This NSF award by the Biosensing/CBET program supports work by Professor Dunn at the University of Kansas to develop innovative biosensing platforms that enable large scale multiplexing capabilities. These projects revolve around integrating sensitive fluorescence imaging with small whispering gallery mode (WGM) resonators to develop new, inexpensive bioassays. WGM resonators can sense analyte binding through changes in their surrounding refractive index which offers a sensitive label-free approach for biosensing. By coupling these resonators with fluorescence imaging, we overcome many of the difficulties associated with integrating them into useful biosensing platforms for multiplexed detection of analytes. Moreover, this approach provides a unique window into WGM structure and can track how this structure evolves with changes in external conditions. The fundamental studies proposed here comparing results from state-of-the-art high resolution microscopy measurements with detailed numerical simulations, therefore, will add insights into the fundamental properties of these interesting structures and lead to new approaches for biosensor development.
The multiplexed biosensing capabilities of these new platforms will be exploited to develop new bioassays for the early detection of ovarian cancer. Ovarian cancer remains a leading cause of cancer related deaths among the female population despite the development of aggressive surgical and chemotherapeutic treatments that have been extraordinarily successful at treating the cancer in early stages. New screening approaches capable of early stage diagnosis, therefore, can potentially have a significant impact in the health and quality of life for many. These projects, therefore, combine fundamental aspects of chemistry, physics, and biology to create new biosensing platforms with an applied overall goal of developing early screens for ovarian cancer.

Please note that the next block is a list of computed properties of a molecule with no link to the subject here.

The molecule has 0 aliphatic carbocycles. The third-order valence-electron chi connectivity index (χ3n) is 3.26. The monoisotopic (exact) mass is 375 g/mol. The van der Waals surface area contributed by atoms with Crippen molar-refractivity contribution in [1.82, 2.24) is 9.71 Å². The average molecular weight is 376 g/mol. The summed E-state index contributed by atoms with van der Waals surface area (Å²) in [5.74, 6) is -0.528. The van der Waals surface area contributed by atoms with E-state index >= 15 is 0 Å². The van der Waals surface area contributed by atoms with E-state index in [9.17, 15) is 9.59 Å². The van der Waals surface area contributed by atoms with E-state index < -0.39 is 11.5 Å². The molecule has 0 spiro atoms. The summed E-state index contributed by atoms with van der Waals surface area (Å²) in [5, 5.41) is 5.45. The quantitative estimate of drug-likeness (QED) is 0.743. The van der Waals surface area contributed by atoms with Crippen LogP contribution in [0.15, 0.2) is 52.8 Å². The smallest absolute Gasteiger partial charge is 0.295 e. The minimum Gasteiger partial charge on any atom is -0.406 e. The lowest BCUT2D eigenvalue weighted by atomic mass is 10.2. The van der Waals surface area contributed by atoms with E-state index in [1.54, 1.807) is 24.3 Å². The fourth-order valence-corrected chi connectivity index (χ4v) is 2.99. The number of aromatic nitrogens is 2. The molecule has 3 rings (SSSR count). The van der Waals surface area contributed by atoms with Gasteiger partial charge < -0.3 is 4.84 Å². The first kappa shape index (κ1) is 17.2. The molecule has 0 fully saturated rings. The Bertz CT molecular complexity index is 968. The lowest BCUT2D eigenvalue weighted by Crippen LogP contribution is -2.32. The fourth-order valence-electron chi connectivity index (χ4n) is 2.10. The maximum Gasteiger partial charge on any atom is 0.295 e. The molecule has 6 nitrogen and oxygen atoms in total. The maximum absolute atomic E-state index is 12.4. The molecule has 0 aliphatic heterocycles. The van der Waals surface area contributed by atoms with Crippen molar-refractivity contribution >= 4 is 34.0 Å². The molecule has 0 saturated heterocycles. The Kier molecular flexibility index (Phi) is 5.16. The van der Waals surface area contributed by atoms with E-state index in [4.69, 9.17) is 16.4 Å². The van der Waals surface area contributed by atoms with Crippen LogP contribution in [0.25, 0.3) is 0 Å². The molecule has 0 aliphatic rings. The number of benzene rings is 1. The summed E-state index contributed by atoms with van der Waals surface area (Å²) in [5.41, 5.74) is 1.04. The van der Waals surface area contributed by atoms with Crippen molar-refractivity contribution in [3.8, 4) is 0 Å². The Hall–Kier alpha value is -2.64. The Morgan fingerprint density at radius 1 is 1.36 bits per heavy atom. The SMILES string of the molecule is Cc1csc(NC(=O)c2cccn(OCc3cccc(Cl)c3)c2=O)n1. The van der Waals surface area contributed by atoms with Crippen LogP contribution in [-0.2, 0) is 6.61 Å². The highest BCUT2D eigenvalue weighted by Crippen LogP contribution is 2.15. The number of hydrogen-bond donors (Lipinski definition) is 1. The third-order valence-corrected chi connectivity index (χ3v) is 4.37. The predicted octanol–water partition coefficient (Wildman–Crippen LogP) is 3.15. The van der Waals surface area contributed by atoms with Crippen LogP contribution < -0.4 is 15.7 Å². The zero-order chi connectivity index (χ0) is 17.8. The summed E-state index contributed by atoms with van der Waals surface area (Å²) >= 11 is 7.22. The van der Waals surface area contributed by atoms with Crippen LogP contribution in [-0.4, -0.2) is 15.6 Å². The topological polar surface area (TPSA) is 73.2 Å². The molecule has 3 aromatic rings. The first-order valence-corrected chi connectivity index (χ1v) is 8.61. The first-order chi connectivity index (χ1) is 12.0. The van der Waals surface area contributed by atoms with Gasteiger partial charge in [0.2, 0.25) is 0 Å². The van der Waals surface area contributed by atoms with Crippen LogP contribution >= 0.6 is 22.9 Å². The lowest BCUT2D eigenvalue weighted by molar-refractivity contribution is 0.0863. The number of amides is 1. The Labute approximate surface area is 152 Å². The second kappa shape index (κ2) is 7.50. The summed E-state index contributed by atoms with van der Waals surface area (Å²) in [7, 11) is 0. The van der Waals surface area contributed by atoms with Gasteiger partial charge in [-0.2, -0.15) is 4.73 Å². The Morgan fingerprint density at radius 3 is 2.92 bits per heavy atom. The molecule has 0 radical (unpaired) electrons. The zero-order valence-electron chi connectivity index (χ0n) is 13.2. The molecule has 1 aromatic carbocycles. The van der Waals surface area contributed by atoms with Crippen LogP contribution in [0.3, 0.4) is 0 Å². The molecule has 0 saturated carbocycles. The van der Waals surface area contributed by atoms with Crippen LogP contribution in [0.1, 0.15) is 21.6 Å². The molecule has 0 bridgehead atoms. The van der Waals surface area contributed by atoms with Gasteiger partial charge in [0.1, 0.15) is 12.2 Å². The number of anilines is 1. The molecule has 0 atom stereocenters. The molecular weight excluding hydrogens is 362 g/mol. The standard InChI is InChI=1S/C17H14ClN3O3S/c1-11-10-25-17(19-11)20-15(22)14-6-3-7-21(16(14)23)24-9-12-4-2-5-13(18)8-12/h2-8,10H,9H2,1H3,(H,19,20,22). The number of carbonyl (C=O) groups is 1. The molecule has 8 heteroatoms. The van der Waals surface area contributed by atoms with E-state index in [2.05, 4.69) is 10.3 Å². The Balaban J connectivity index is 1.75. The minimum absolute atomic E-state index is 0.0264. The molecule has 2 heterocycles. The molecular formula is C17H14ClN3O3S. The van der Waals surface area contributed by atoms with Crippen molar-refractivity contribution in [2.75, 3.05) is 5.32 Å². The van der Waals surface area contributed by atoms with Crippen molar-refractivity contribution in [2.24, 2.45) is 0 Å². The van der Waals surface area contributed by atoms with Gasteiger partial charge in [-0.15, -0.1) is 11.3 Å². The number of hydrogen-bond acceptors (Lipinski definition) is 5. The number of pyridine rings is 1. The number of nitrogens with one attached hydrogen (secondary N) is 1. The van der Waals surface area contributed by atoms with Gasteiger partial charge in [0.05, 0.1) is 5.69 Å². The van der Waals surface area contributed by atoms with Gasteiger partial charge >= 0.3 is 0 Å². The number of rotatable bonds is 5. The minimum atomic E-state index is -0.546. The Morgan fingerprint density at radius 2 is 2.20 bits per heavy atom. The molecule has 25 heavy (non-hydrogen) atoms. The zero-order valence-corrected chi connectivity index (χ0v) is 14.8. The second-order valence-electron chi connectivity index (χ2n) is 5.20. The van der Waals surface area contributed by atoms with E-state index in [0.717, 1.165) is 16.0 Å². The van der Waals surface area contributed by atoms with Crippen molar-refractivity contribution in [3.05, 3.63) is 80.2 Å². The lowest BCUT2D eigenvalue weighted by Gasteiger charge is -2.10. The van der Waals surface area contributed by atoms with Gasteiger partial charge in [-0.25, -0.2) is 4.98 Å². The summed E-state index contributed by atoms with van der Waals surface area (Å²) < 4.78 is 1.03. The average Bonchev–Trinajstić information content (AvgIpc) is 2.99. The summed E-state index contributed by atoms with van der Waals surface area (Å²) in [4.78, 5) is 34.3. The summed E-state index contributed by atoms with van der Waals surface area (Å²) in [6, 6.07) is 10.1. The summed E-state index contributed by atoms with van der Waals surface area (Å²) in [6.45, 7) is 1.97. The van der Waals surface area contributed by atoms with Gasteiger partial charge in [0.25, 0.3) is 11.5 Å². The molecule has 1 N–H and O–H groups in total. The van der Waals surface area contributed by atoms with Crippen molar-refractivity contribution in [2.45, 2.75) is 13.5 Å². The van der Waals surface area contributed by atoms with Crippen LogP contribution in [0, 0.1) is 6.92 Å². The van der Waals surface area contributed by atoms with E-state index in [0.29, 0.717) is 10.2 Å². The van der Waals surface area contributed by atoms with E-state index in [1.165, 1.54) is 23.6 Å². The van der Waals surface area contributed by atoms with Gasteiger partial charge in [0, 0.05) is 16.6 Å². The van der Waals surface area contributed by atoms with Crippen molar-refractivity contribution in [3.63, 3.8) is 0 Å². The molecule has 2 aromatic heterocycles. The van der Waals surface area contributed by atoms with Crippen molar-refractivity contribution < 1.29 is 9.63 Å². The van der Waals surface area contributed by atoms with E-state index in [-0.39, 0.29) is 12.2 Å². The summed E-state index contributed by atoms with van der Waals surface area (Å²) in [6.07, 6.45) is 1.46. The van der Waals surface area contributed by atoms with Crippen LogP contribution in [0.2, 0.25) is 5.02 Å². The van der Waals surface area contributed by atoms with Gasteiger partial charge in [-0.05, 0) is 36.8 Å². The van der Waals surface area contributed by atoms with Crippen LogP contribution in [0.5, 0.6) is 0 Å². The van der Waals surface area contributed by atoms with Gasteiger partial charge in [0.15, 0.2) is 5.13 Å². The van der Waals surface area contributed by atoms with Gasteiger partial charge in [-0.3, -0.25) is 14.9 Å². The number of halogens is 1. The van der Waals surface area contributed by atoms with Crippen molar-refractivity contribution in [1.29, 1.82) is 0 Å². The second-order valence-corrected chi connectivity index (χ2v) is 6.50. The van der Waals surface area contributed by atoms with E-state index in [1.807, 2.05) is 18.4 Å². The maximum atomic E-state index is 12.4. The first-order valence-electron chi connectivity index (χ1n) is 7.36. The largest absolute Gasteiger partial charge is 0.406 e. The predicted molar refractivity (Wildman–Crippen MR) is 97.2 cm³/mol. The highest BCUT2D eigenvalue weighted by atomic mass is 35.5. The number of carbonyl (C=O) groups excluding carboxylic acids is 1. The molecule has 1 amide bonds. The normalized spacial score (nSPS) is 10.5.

The development of inexpensive and sensitive bioassays for the early detection of disease will always occupy a central position of importance in quality managed health care. For almost every disease state, early diagnosis is associated with more favorable outcomes, reduced cost, and enhanced quality of life. Moreover, the implementation of effective treatment strategies often relies on the ability to reliably monitor metrics of disease progression. The goal of our program is to develop inexpensive platforms for the multiplexed detection of cancer biomarkers using whispering gallery mode (WGM) resonators. These resonators are small, inexpensive glass spheres that detect biomarker binding through changes in refractive index. The approach does not require labels for detection, thus simplifying the chemistry, and is easily multiplexed for the simultaneous detection of several biomarkers in one assay. Moreover, because of their small footprint (tens of microns), they are ideally suited for integration with many of the developments taking place in the microfluidics and lab-on-a-chip fields. We have developed new fluorescence approaches for using resonators in the multiplexed detection of ovarian cancer biomarkers (see figure) and developed methods for integrating them with the fluidics necessary for bioassays. Recently we have begun using evanescently scattered light to characterize their resonances, which offers a robust readout capable of extended measurements (see figure). This has led to the development of a new scanning probe technique that uses a small WGM resonator attached to the end of an atomic force microscopy tip (see figure). By integrating the WGM resonator, high-resolution refractive index and topography signals are simultaneously measured on surfaces with micron level spatial resolution (see figure). For assay development, this enables binding at immobilized arrays to be characterized using the same resonator, which offers advantages in quantification. This approach, however, should also have wide appeal in materials characterization and polymer sciences where refractive index gradients are often used in device fabrication. Integration of WGM sensing with atomic force microscopy, therefore, provides a new tool for a wide range of applications.